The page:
Sen. Pimentel wants JBC members’ powers clipped
MANILA—Sen. Aquilino Pimentel III is open to diluting the power of a Judicial and Bar Council member to effectively veto the inclusion of a nominee on the short list of candidates for court positions, and believes no single member should be given this capability.
Instead, Pimentel said that if a JBC member has questions about the integrity of a nominee, a greater majority vote could be required for his or her inclusion on the list of nominees to be submitted to the President.
Pimentel, a member of the JBC, made the statements following the Supreme Court’s order to include then Solicitor General Francis Jardeleza’s name on the final list of nominees from which President Aquino subsequently picked out the name of Jardeleza to fill the vacancy in the Supreme Court, and to review and adopt rules relevant to the observance of due process in its proceedings.
The court issued the order upon a petition of Jardeleza, who protested being left off the list after Chief Justice Ma. Lourdes Sereno raised an integrity issue against him. Sereno invoked a JBC rule stating that in cases where questions are raised about the integrity of an otherwise qualified nominee, the affirmative vote of all council members must be obtained for his nomination to be favorably considered.
This means that if a JBC member raises the integrity question, it effectively gives the member the power to veto a nominee’s inclusion on the list.
Jardeleza had contended that he was not accorded due process since he was not informed about the nature and basis of the accusations, which were not raised during the JBC’s public interview of the nominees.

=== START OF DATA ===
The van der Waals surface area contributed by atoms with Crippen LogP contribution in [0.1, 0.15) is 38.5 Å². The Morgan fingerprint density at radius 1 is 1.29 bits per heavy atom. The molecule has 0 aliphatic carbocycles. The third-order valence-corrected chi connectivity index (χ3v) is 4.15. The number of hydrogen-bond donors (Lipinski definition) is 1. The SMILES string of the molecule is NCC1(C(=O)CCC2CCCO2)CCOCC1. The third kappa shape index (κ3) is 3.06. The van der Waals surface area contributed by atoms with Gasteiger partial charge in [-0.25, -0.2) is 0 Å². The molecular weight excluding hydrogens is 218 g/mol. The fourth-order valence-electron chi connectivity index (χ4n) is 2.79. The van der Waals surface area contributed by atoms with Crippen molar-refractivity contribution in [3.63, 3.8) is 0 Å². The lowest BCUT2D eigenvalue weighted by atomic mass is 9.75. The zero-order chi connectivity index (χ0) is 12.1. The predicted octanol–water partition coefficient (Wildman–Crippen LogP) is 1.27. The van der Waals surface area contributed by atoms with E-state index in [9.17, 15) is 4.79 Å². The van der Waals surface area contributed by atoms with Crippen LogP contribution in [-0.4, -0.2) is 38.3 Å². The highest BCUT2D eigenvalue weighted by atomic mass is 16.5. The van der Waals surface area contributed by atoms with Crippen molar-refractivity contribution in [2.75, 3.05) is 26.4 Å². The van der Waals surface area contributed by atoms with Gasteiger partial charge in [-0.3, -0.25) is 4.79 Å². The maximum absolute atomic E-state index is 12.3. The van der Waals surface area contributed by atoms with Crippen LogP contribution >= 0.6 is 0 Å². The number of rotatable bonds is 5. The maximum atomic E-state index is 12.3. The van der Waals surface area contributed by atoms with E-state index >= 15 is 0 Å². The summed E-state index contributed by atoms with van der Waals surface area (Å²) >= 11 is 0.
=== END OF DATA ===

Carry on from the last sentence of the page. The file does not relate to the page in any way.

After the Supreme Court granted Jardeleza’s plea and ordered his inclusion on the list, President Aquino appointed him associate justice.
Pimentel said that even before, he had been studying the particular rule that serves as a veto and had asked his staff to review it.
“Maybe we are wielding too much power,” he said in a recent interview.
According to him, he was considering a compromise under which a nominee against whom integrity issues are raised would need to get the vote of the majority, or even a greater number of votes of council members for inclusion on the list.
Requiring the greater majority vote would mean the nominee would have to get two-thirds or three-fourths of the vote of JBC members.
“It’s ok with me to increase the majority, the threshold vote required for a nominee,” he said. “Veto power is too powerful.”
The JBC is a constitutional body tasked with scrtuinizing nominees to vacancies in the judiciary and recommending potential appointees to the President.
Subscribe to INQUIRER PLUS to get access to The Philippine Daily Inquirer & other 70+ titles, share up to 5 gadgets, listen to the news, download as early as 4am & share articles on social media. Call 896 6000.